Tagged: sushi

The Spurious Sushi Exclusion Zone

I try not to be too much of a food snob but there are a few things that just sort of make me nervous for no good reason, and having sushi far from the open sea is one of them.  This is bogus for any number of reasons, most notably that a great deal of all restaurant sushi even in Japan is frozen at some point – either at sea, right on the fishing boat, or later on for the purpose of shipping or killing parasites.  (If you need a citation on that, check the NYT, and especially note the quick list at the end of what’s usually frozen and what’s usually fresh.) Nonetheless I maintain a Spurious Sushi Exclusion Zone of about 100 miles beyond which distance from open water I am loath to order sushi.

Naturally, once you’ve created an admittedly pointless geographic entity, at least if you’re me, the next step would be to map it.  Sure, it’s usually pretty easy to know if you’re near the ocean or not, and pretty easy to measure on a map to any given place.  But where can I get a map of everyplace that’s more than 100 miles from the ocean?  Sadly, I came up empty, but along the way, I noted this map of the coastline as altered by rising sea levels of various magnitudes.  Limeduck world HQ seems safe to +13 meters, more if I’m willing to commute by canoe directly from the window.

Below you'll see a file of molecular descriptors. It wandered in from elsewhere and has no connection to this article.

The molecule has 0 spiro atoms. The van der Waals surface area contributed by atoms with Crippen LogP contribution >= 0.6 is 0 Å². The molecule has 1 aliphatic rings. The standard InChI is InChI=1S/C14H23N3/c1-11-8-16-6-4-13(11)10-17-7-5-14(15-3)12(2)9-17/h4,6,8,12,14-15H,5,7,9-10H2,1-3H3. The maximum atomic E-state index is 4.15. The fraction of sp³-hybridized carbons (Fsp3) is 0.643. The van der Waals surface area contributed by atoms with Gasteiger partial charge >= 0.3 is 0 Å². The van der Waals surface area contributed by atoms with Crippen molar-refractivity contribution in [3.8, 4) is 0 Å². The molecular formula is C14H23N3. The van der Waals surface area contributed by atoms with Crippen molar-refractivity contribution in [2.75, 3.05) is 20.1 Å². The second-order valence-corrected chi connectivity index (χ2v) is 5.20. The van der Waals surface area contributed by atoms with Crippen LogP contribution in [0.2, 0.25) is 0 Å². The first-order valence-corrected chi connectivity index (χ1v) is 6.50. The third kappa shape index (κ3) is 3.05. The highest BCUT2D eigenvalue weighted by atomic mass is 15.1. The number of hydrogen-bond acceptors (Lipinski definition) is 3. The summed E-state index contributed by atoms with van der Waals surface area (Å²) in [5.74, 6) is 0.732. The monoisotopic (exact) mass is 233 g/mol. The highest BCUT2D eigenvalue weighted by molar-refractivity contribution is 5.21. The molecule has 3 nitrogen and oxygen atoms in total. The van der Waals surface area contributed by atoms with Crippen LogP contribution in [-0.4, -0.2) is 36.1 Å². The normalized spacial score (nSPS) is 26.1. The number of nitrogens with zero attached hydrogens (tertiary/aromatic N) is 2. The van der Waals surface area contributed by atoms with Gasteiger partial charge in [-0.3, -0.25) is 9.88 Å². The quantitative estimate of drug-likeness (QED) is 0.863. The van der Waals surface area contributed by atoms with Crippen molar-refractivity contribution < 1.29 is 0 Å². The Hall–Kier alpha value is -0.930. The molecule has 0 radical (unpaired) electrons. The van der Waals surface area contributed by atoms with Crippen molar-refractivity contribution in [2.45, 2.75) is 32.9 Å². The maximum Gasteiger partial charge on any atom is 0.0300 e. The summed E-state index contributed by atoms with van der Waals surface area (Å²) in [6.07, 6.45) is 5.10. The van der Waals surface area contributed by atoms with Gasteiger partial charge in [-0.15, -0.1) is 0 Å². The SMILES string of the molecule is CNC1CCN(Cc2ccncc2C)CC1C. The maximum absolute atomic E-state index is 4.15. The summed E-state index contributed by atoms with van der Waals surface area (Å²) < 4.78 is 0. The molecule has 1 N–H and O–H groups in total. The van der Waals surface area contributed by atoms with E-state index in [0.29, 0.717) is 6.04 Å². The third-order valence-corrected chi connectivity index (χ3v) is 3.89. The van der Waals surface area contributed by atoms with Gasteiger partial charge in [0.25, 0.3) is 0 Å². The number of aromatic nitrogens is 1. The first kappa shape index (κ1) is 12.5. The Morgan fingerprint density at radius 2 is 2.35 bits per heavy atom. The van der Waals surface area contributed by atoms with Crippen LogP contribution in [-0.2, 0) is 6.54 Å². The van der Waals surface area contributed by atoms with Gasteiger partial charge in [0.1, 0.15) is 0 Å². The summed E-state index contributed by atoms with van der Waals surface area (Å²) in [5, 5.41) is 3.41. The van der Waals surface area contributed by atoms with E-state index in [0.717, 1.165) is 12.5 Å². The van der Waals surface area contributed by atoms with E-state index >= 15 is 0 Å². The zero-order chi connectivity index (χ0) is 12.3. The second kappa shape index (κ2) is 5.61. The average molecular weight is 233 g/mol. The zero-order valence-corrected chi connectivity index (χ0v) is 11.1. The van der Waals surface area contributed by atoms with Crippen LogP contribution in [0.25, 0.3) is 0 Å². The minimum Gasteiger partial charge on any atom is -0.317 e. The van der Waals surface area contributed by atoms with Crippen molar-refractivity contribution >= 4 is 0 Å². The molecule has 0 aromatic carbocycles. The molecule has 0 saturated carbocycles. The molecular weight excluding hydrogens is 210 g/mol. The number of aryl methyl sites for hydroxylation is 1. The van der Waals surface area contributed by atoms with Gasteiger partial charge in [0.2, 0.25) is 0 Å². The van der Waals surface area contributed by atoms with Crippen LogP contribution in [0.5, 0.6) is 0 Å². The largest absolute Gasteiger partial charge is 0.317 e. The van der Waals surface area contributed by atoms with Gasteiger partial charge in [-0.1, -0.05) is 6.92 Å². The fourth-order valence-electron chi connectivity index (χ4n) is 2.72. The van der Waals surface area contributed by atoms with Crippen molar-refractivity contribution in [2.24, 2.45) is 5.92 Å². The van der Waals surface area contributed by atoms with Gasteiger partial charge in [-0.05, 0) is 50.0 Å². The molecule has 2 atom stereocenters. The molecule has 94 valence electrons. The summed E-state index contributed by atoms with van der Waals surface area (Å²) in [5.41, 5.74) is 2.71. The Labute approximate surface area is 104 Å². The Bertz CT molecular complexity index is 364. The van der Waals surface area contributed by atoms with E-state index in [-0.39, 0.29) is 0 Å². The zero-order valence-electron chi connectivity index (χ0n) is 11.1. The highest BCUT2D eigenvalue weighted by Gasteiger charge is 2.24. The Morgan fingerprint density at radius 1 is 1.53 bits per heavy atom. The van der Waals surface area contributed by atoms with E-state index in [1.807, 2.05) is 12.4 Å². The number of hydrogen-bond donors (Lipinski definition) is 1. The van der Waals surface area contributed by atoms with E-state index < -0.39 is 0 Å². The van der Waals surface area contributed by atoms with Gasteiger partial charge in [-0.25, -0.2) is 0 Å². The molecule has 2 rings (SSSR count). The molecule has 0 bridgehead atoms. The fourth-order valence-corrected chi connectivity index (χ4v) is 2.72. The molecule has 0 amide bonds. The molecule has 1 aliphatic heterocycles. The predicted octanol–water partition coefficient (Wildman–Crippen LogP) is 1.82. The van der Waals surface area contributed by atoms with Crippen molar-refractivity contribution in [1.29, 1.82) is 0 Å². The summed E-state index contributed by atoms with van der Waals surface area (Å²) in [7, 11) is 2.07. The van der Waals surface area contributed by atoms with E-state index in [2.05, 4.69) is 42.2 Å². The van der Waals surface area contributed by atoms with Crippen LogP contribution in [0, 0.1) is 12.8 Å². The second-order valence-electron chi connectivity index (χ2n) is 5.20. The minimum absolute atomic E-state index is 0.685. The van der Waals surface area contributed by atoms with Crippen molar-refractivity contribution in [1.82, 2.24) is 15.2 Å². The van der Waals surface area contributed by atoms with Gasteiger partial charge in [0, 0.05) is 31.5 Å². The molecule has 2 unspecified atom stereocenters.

Naturally, this level of flooding would only push the SSEZ deeper inland.

Another note on this topic is that by my rule, there is nowhere in all of Japan where I would not order sushi, because  in Japan the farthest from the sea you can get is only 120km (~75mi), in Maebashi.  This leads me to consider reducing the SSEZ to 120 km.  Because I need the greatest precision in my bogus heuristics.

Gastronavistalgia in New York City

Where’s my flux capacitor when I need it? We all live in the past to some extent, but a recent episode of dining in New York City with Professor N reaffirmed that we sometimes eat in the past too.